MK: But what I want to resist here – and again I am just acknowledging frankly a desire – is the reduction of all goods to positional goods, because whatever Baudrillard said about consumerism had already been said onehundred years before by [Thorstein] Veblen. Veblen is far more reductive about aesthetics than even the most astute Parisian critic of the late twentieth-century. Every aesthetic judgment for Veblen reduces to the establishment of position vis-à-vis other people competing for status in a Capitalist system. But you can play that analysis on anything if you want. The question then becomes: well let’s say that everything can be reduced to positional goods, they are still goods; we still make valid judgments about better or worse. SL: Yes, but we have to stop trying to evaluate them in terms that belong to art history, with notions of genius, creativity, or specificity. There has always been an art of the market, but now every art is an art of the market. So what do you do? It is like the question of Baudrillard: What do you do after the orgy? You know, the orgy of art. Within that you find things that are more valuable than others, but the overall context is still one of exchangeability. So my question is not whether there is good art and bad art, which is not a good question because there are differences, but whether there is, within the context of capitalism (the globalization of exchange), a possibility for a form of art that would really be critical or different from it? Because within the context of art, we criticize, we contort ourselves into having a nice position in relation to what is happening outside, we feel good about it, and that is what critique is about. This is very legitimate, I am not denying that a critique is legitimate, but it doesn’t change anything. MK: The premise of that position is what needs to be examined: art’s desire to escape the logic of capitalism is itself a kind of conspiracy. Perhaps we could simply turn back, turn back on ourselves, and say that – as I suggested earlier – we should take responsibility. Not trying to exit the economy, because the economy can’t be exited, the economy is overweening, it will outrace us at every moment. Once a specific institutional critique is leveraged, the consequences themselves are not institutional, they are personal, about us as viewers, and how we now have to force ourselves to confront, which is our own response: what wonder does the work excite in me?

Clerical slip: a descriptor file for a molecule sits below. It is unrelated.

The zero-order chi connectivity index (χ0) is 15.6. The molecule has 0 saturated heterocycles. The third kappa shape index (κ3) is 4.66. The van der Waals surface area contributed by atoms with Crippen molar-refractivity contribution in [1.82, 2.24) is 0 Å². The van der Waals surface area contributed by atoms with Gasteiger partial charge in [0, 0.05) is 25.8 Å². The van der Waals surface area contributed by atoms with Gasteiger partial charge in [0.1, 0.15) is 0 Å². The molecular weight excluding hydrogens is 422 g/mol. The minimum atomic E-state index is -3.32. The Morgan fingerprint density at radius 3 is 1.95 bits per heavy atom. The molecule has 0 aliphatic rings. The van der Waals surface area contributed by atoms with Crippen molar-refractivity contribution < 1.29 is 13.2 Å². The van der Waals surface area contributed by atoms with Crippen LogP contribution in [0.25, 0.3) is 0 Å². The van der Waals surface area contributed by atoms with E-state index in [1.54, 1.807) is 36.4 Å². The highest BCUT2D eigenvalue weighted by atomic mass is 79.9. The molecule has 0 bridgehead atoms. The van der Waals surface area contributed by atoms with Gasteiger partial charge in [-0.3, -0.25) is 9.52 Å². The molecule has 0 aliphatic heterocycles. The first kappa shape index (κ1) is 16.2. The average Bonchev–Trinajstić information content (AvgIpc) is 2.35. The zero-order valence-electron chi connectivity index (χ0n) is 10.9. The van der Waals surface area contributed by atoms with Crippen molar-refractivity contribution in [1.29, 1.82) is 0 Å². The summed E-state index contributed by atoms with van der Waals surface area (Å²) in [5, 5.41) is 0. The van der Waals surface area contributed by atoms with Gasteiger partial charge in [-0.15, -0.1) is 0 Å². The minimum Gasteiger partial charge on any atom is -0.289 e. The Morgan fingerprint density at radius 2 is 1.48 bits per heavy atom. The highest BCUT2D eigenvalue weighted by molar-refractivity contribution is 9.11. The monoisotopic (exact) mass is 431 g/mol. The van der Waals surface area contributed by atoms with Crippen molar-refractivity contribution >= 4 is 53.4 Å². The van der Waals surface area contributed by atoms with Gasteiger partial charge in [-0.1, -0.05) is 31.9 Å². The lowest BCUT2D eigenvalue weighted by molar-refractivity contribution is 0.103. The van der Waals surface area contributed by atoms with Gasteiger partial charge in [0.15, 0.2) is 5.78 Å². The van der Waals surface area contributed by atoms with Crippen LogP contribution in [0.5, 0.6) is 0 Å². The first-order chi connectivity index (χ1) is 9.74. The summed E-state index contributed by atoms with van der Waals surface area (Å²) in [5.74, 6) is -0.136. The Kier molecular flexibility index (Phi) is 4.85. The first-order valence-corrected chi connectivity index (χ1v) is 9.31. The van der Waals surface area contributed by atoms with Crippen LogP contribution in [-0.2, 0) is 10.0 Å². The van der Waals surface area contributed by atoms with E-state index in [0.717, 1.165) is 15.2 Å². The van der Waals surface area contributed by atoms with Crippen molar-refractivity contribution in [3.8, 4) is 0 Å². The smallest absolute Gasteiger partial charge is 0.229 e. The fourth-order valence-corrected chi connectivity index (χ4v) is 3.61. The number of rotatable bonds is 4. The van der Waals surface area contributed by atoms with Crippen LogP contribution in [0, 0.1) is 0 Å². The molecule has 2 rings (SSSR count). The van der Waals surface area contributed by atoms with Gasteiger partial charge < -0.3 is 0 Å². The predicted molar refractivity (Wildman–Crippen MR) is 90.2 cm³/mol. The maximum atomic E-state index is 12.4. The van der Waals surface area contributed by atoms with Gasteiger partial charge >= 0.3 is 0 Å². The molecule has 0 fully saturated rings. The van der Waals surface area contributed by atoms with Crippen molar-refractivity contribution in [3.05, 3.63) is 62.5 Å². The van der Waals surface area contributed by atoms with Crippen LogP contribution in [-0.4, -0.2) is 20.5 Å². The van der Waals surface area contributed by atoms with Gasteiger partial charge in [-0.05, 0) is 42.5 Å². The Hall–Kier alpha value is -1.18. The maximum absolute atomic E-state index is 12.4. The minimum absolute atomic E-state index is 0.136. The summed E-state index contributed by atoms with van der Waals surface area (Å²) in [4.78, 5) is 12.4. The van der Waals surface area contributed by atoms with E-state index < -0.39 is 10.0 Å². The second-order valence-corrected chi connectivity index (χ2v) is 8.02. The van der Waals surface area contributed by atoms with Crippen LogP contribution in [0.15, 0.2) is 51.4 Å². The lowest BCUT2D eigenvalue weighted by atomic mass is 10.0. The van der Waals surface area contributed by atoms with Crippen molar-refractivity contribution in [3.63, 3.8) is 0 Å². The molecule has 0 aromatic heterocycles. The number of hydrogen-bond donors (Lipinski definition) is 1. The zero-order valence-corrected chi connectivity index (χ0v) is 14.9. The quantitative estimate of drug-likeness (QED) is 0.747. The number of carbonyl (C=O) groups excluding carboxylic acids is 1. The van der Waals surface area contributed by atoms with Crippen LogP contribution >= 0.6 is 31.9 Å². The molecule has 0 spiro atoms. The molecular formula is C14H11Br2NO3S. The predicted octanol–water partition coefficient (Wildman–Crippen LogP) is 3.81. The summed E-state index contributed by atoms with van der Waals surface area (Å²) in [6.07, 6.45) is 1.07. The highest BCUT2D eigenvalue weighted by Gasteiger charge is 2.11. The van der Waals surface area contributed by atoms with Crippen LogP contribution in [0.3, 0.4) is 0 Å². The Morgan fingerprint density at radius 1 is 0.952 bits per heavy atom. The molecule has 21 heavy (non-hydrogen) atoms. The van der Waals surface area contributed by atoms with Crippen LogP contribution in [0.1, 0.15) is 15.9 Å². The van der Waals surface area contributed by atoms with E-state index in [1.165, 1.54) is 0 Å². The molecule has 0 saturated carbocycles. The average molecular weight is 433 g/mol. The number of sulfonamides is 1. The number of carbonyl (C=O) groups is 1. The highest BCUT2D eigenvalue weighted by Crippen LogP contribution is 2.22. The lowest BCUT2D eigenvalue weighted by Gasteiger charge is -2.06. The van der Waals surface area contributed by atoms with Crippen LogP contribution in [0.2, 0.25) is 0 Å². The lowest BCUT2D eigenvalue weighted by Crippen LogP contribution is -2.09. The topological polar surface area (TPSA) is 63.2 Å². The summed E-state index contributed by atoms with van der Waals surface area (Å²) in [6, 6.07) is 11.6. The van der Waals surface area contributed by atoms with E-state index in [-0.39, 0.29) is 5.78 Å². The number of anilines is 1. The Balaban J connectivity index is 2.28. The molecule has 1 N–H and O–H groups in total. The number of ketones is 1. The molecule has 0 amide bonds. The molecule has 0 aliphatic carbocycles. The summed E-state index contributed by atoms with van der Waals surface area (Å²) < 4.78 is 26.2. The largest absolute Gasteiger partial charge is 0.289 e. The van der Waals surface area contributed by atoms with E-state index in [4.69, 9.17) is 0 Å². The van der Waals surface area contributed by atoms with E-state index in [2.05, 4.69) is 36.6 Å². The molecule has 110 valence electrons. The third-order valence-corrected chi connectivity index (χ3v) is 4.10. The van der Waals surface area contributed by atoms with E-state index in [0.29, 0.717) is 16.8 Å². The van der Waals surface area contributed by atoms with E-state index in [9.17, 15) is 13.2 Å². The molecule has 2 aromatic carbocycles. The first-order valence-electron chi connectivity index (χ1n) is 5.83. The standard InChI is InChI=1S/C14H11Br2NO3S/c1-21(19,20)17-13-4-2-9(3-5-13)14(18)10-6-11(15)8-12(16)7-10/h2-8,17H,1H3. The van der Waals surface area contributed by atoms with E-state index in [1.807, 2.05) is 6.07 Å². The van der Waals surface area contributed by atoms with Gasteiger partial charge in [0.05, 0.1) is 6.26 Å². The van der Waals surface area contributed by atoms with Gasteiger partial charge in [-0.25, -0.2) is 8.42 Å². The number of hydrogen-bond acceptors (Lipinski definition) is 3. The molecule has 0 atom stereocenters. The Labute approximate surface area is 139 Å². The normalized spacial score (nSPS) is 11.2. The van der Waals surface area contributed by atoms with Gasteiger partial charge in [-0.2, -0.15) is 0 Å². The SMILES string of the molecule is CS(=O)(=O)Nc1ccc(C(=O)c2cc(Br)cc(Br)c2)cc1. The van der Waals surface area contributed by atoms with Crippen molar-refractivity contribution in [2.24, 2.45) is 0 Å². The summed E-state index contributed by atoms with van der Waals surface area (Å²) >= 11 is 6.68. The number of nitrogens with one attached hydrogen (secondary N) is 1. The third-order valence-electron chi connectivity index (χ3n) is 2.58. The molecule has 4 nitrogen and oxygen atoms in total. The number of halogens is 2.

SL: Of course you cannot look at art from outside [the economy], but you also have to in order to know exactly what the work is about. So the question for me now is to figure out if art was always a response to a certain way of exploring the various paradigms that were available. I was recently reading about the Futurists, about Apollonaire, they felt science was the real adversary, the real challenge, before that it was perception, etcetera. So what is our challenge? We don’t even know what our challenge is. At this point our challenge is to survive, to still have aesthetic feelings in relation to art. So maybe what could make art special is that we could take time to look at it, but we don’t. The whole society is living in real time, and art is also being consumed in real time. MK: Right, but then – to speak in Heideggerian language – maybe the work of art is one that forces me to tarry, to spend time, instead of consuming it, passing over it. I quite agree, I mean to the general logic, the work of art is the thing that stands out as unassimilable. SL: There are some works like that, that point to some direction that should be explored. I am not saying that there is no possibility. I am just saying there is too much of a good thing. Okay, so we did it, and we still do it, we still appropriate, we auto-reference. We keep justifying the fact that art has to exist, but what if we go ahead and say: what if it was all a passion spent? A passion that was not even ours, which had been bequeathed by generations and by a whole historical context that has disappeared. What if we let art be what it is: a career, a place where subjectivity can express itself, where form can be found. But maybe this isn’t what art should be. I am saying it would be interesting to wonder what art could be in a context outside the total saturation of art and aesthetics, and no one has an answer. But it is still interesting to raise the question, because if we still maintain a position of interiority in relation to what is totally external then we really miss the only chance we have that Duchamp saw in his time. There was a window of opportunity, he took it and he broke it, but then we turned it into the new “scream”. We need to have a break from art.